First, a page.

The objective of our Graduate Certificate in Nonprofit Management is to prepare you for leadership positions in nonprofit and philanthropic (grant making) organizations. The curriculum, which centers on technical skills specific to the nonprofit and philanthropic sectors, is designed to develop the skills necessary to manage and lead financially stable, innovative and effective organizations.
Opportunities for nonprofit managers with specialized skills have expanded sharply. Currently, approximately 8% of the U.S. total employment is in the nonprofit sector. Recent graduates serve in all nonprofit sectors in a variety of leadership positions.
PPPM has one of the most comprehensive nonprofit curricular programs in the nation. Our faculty has a wealth of experience working with and for nonprofit organizations, and conducting research on the nonprofit sector.
We offer a wide-ranging curriculum in the important facets of nonprofit management, including the following specialized courses:
- PPPM 681 Nonprofit Financial Management (4 credits)
- PPPM 522 Grant Proposal Writing (1 credit)
- PPPM 581 Fundraising for Nonprofit Organizations (4 credits)
- PPPM 680 Managing Nonprofit Organizations (4 credits)
Required courses in the Certificate program are offered annually or more often, usually once per week, from 4:00 p.m. to 6:50 p.m. (with the exception of the one-credit classes), to accommodate professional schedules.
A total of 24 credits are required for completion of the Certificate. In addition to the 13 credits described above, you have two options:
- complete an internship, plus elective credits for a total of 11 credits
- take 11 or more credits of nonprofit-related elective courses
Students who have no significant work experience in the nonprofit sector are strongly encouraged to complete an internship by enrolling in three or more credits of PPPM 604 (Internship).
The School of Planning, Public Policy and Management has a variety of courses available throughout the year that qualify as nonprofit program electives. These courses are offered annually.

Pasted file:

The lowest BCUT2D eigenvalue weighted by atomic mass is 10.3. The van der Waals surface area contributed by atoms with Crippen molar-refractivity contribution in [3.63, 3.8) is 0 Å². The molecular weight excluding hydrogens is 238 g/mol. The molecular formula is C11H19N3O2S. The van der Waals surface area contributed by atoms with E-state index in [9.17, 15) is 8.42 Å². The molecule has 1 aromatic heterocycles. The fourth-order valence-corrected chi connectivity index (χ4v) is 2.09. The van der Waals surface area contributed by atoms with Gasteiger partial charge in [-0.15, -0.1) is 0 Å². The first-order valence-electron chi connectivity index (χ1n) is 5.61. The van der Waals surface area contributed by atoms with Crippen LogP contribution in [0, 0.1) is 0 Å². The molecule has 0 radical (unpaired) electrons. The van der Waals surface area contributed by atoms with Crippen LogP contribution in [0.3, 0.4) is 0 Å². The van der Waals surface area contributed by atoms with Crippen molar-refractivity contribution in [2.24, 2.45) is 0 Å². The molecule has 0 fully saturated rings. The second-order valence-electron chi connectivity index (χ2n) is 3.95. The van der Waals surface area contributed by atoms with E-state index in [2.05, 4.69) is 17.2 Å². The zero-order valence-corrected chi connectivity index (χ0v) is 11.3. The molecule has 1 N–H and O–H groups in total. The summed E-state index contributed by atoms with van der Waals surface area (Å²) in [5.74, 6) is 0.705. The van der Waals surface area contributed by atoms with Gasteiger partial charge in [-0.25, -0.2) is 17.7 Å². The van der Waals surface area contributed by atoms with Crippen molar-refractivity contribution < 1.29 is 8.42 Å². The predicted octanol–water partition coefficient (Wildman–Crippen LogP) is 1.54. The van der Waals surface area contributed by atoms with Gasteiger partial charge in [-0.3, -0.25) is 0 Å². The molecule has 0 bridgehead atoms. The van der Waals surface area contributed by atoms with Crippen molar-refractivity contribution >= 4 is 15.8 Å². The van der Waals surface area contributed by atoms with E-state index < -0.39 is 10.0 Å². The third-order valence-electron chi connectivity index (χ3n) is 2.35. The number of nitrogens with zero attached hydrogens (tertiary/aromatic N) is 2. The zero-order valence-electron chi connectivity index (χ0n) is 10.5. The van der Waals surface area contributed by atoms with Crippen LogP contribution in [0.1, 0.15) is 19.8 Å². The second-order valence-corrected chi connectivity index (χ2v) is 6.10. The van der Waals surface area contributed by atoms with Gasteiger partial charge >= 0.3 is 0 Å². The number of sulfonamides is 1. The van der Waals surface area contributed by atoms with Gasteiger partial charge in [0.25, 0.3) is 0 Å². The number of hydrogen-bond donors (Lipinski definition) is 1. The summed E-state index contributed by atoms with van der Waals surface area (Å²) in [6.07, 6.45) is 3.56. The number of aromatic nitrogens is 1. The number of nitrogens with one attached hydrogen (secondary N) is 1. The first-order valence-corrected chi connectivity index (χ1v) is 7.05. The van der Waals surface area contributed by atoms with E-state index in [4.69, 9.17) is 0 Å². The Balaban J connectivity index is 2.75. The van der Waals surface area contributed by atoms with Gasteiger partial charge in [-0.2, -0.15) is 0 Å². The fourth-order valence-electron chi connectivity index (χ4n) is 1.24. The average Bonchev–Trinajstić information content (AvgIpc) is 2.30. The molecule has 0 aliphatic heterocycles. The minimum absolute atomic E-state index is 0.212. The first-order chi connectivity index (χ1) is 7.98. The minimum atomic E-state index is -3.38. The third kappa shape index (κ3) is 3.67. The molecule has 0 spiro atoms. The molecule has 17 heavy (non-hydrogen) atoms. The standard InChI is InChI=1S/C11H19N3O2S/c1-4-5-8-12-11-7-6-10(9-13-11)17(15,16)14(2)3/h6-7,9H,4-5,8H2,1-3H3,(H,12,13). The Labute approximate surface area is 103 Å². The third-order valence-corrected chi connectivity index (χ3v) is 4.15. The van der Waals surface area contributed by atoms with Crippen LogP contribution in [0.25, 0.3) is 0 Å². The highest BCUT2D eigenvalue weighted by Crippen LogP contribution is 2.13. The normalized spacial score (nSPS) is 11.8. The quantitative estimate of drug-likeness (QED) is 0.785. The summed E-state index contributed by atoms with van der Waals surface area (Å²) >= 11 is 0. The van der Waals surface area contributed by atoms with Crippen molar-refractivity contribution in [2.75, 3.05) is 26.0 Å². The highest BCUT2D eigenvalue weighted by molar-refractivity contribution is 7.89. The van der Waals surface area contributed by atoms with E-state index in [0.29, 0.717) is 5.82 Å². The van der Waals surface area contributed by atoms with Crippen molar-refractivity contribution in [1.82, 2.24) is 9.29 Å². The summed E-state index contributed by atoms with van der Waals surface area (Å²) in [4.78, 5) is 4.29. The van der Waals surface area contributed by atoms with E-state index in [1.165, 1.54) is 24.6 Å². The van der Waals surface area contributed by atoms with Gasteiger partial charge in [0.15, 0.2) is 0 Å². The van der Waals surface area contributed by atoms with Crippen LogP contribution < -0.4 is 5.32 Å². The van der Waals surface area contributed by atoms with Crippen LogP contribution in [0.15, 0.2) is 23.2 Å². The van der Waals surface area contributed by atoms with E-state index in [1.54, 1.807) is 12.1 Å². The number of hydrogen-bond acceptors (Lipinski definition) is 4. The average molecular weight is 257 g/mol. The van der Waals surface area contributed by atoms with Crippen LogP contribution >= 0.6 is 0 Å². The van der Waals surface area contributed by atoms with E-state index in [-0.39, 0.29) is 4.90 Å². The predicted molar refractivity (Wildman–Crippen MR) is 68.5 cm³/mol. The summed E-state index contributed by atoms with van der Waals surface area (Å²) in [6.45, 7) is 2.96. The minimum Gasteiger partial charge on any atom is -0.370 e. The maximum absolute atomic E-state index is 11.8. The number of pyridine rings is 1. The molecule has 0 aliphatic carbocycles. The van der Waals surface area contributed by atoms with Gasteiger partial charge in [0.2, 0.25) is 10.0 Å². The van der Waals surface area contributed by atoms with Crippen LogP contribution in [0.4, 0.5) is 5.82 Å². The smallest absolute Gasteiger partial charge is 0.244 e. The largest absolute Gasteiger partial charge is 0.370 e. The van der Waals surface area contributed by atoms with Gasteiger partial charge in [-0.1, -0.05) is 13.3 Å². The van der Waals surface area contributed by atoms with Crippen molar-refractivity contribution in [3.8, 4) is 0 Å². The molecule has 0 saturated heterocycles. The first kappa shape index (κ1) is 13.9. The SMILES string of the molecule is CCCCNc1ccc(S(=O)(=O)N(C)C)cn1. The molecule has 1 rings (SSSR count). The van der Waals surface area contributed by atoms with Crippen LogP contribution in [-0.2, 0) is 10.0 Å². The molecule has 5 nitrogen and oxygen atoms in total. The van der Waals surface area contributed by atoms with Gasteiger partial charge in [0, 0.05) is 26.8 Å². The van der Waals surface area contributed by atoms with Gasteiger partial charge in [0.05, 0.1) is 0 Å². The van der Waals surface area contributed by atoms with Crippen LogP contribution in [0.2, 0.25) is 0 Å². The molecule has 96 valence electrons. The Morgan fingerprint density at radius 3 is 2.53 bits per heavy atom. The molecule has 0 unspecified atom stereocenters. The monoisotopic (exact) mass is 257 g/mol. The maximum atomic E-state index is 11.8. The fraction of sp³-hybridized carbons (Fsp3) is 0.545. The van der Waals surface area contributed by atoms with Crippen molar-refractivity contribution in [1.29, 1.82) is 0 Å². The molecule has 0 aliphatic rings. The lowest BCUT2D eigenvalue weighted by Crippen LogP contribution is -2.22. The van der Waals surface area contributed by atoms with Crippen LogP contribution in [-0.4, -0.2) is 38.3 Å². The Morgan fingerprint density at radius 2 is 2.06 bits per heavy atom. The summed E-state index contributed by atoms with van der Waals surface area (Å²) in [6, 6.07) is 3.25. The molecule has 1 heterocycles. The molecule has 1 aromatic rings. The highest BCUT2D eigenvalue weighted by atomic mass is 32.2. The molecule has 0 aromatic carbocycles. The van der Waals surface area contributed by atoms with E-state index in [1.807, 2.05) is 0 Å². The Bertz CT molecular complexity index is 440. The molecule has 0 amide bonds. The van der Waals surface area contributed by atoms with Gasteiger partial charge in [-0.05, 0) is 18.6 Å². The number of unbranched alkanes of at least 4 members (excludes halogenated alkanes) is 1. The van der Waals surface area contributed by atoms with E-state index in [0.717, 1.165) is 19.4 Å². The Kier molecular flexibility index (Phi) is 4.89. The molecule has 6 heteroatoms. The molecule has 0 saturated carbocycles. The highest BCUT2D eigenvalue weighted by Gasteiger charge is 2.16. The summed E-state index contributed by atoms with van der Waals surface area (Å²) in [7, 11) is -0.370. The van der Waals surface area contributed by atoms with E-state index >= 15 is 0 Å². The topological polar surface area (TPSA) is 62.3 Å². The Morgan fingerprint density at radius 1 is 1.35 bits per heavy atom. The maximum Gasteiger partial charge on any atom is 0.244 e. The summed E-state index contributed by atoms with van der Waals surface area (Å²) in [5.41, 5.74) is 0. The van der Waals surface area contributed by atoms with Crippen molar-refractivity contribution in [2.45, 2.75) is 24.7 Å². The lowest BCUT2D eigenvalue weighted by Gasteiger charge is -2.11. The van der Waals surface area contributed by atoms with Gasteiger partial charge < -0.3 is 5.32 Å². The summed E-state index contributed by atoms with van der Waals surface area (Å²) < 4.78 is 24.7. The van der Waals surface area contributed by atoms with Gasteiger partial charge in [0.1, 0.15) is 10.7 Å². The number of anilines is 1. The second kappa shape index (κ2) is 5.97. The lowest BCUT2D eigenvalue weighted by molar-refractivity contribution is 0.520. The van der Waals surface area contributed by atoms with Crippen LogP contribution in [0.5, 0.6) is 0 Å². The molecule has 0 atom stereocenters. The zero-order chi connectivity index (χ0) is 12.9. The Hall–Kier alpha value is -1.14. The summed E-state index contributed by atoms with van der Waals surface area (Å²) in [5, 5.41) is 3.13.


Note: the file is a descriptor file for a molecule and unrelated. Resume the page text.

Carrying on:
Collaboration (4 credits)
Community Organizing (4 credits)
Creative Placemaking (4 credits)
Cultural Administration (4 credits)
Cultural Policy (4 credits)
Event Management (4 credits)
Impact Philanthropy (4 credits)
Nonprofit Board Governance (3 credits, 1 per quarter; fall, winter, spring)
Nonprofit Law/Management Clinic (4 credits in winter; 2 credits in spring)
Nonprofit Legal Issues (4 credits)
Nonprofit Management Consultancy (4 credits)
Project Management (4 credits)
Seminar: Strategic Management (4 credits)
Seminar: Visual Communications (4 credits)
Social Enterprise (4 credits)
Strategic Planning (4 credits)
The Arts in Society (4 credits)
Volunteer Management (2 credits)
You may also receive elective credits for a content-relevant course offered elsewhere on campus, in departments such as:
- Historic Preservation
- Environmental Studies
- International Studies
- Museum Studies
For authorization to receive certificate credits for a course taken outside PPPM, or for other information about the certificate, please contact Associate Professor Renee Irvin at firstname.lastname@example.org.
UO graduate students from any department may apply to the Graduate Certificate in Nonprofit Management to obtain the certificate as an important add-on to their main graduate degree. If the certificate comprises the electives portion of your main graduate degree, you may not need additional time to complete both the graduate degree and the certificate.
The Certificate program is also available as a stand-alone program for students not pursuing another graduate degree.
If you have a research interest in nonprofit sector issues, the Certificate coursework will provide a grounded look at the practical problems faced in the sector. You will be able to spot the hot-button issues of the day, gauge the potential external interest in possible research topics, and locate data for your research. As faculty members in this field, we have a strong interest in providing academic field-specific socialization and support for nonprofit scholars at UO, regardless of your home department. We can recommend the best conferences, datasets, and journals for your research interests.
If your interests lie outside academia (e.g., you are interested in heading a foundation specializing in your field of interest), you will need the practical skills that the Certificate emphasizes for leadership of nonprofit and philanthropic organizations. Your experience in the Certificate program will set you apart from and above the crowd. Graduates of our program report that employers, both academic and non-academic, are drawn to the Certificate listing on their curriculum vitae, and are interested and pleased to see this level of preparation for any nonprofit-related research or administrative position.
Renee Irvin, PhD, Graduate Certificate in Nonprofit Management Program Director
Resources for Nonprofit Organizations
Although there are nonprofit programs in many universities around the world, University of Oregon’s nonprofit program is one of the largest, with extensive course offerings and services and large numbers of both undergraduate and graduate students. Read Resources for Nonprofit Organizations to find out what you can do for your organization.
PPPM is an accredited member of the Nonprofit Academic Centers Council (NACC).
Give to Nonprofit Programs